eBook Coming…    

Directions

How to get there
From the Yokohama main station, take bus number 8 towards Honmoku-Shako (本牧車庫) and get off at Honmoku-Sankei-en-mae. From there, walking in south western direction, follow the signs toward the park entrance.

Address
58-1 Honmokusannotani, Naka Ward, Yokohama, Kanagawa Prefecture

Admission
700 yen

Openting times
9am – 5pm (last entrance 30 before closing time)
Not open between December 29th and 31st.

Saihō-ji (Koke-dera)(西芳寺 (苔寺))

The garden of Saihō-ji is acclaimed by many as Kyoto’s most beautiful garden and is listed as a UNESCO World Heritage. It is especially famous for its moss garden, for which reason it is also commonly known as Moss temple or Koke-dera (苔寺).

In 1339, the famous Zen monk Musō Soseki became the head priest of the temple and remodeled the garden. For him, creating gardens was part of his zen meditation routine. He founded a lot of temples and built or remodeled their gardens, but Saihō-ji is clearly his masterpiece.

Shogun Ashikaga Yoshimitsu (1358-1408, 足利義満) sat here in meditation in the upper part of the garden commemorating the garden’s creator Musō Soseki.
Yoshimitsu’s grandson shogun Ashikaga Yoshimasa (1435-1490, 足利善政) loved this garden so much that he modeled his own retreat, the Temple of the Silver Pavillion – Ginkaku-ji (銀閣寺), after Saihō-ji. Famous monks of different Buddhist sects have been head priests of the temple – namely Kūkai (774-835), Hōnen (1133-1212) and Musō Soseki (1275-1351).
During the Edo period the temple fell into disrepair. It must have been at this time that moss slowly encroached the garden until it covered all of it. Today, there are roughly 120 types of moss in the garden.

The best times to view the garden are during the rainy season (mid-June until mid-July) and in autumn, when the red and orange of the maple’s leafs contrast nicely with the lush green of the velvety moss.

Contents
  • History of the temple
  • Buildings of the temple
  • Musō Soseki’s Garden
  • Philosophy
  • The Moss
  • The Lower Garden
  • The Upper Garden
  • Jenny’s impressions
  • Registration process
  • How to get there
  • Literature


18 pages
84 illustrations
19.3 MB
2012

The eBook comes as pdf in self-print format.

Feel free to pin these pictures to your Pinterest board:

Directions

How to get there
Saihō-ji is situated in the picturesque Arashiyama mountains to the west of Kyoto. Although you need to change trains, it is not very complicated to get there.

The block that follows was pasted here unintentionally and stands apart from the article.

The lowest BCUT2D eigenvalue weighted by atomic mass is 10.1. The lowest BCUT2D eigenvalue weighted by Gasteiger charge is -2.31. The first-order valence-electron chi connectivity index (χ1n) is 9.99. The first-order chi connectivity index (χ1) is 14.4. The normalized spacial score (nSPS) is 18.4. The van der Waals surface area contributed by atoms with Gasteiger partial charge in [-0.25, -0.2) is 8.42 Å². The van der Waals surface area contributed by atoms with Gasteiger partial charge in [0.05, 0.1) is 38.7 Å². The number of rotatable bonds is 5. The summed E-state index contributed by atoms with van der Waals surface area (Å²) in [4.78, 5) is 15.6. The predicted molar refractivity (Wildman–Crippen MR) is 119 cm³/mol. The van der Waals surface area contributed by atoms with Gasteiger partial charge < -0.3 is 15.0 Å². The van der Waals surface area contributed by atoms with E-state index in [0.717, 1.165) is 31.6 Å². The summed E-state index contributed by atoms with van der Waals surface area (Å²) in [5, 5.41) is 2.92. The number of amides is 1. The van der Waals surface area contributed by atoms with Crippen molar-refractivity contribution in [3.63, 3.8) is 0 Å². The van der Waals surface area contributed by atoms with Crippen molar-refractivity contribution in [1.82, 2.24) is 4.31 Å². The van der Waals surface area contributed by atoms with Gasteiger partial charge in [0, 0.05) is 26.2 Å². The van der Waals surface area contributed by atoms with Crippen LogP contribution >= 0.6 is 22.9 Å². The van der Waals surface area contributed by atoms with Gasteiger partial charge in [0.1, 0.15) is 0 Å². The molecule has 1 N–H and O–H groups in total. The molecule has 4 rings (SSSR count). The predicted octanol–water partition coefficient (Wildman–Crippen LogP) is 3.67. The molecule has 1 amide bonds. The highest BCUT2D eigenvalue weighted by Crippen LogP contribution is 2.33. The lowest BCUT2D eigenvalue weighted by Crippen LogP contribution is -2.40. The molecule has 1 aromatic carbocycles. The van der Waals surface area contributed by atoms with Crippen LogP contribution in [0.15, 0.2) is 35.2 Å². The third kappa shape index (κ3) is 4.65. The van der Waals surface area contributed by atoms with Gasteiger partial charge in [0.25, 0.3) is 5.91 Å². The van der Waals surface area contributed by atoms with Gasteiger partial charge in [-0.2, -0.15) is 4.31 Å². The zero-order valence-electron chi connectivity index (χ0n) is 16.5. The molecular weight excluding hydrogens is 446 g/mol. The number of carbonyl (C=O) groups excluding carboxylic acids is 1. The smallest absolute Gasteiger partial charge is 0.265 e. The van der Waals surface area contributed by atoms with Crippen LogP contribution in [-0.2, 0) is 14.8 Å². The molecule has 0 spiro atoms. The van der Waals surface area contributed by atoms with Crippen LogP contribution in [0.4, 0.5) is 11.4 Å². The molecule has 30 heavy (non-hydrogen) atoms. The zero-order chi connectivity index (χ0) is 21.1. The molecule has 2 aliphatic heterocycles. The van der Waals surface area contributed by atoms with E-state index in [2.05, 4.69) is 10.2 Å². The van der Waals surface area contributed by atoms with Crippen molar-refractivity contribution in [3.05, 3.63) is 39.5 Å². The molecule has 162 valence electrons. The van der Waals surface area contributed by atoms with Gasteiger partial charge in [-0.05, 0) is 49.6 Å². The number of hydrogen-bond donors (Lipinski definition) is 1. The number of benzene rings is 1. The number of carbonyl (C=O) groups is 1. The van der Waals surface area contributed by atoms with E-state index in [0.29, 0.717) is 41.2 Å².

First get to Katsura station by taking the Hankyu Kyoto line. In Katsura, change to the cute trains of the Hankyu Arashiyama line to get to Matsu-o station. From there, you can take a bus to get to Koke-dera (it says so big in big letters on the front of the bus). After that, it is only a short walk to the temple.

You can also go directly from Kyoto station with bus 28 until Matsuo-Taisha-mae and walk around 15 min in southern direction. From the Sanjō station of the Keihan line, you can take bus 63 to the final stop ‘Koke-dera’.

Address
Saihō-ji Temple 56 Jingatani-cho Matsuo Nishikyo-ku Kyoto, 615-8286, Japan
京都府京都市 西京区松尾神ヶ谷町56

Telephone
075-391-3631

Admission
Visiting the temple and its garden is only possible with previous registration by a return postcard (往復ハガキ). You will be told on the return post card a time and date when visiting is possible. The entrance fee is 3.000 Yen.
Online reservation is now possible for 4.000 Yen.

Ryōgin-an (Tōfuku-ji)(龍吟庵)

The Ryōgin-an is famous for its three gardens designed by the modern Japanese garden designer Shigemori Mirei in 1964. In contrast to the gardens, the temple and its buildings are really old. At first, it was the residence of the 3rd head priest of Tōfuku-ji, who also founded the famous temple complex Nanzen-ji. After his death in 1291, his quarters were converted into a temple in the late 14th century.

Feel free to pin these pictures to your Pinterest board:
  •  Click to view details
eBook coming…    

Directions

How to get there
Take the Nara line from Kyoto station towards Nara. Get off at the first stop, Tōfuku-ji, and walk in southern direction until you get to Tōfuku-ji.

Address JP:
〒605-0981 京都府京都市東山区本町15丁目812
Address EN: Kyoto-fu Kyoto-shi, Higashiyama-ku, Honcho 15-812

Admission
Special admission times apply. Admission included in general admission for the Hojo garden.

Opening hours
10:00am to 4:30pm

Ryōan-ji(龍安寺)

Ryōan-ji is maybe the most famous rock garden of Japan.

Ryoan-ji was built on the grounds of a villa of the Fujiwara clan in the Heian period (794-1185). The deputy of the shogun and warlord Hosokawa Katsumoto bought the estate in 1450 and built his residence on it, together with the temple Ryōan-ji.

It was destroyed in the Onin War, but rebuilt in 1488 by Katsumoto’s son Matsumoto. It is possible that the garden of the temple was also created at that time, but some scholars argue that it was built earlier by Katsumoto or later, for example, by Zen monk and garden designer Sōami, who also built the dry landscape garden (karesansui) of Daisen-in.

The temple burnt down in 1797, and the garden was recreated later. As a print of the year 1799 shows, the garden today hasn’t changed since that time.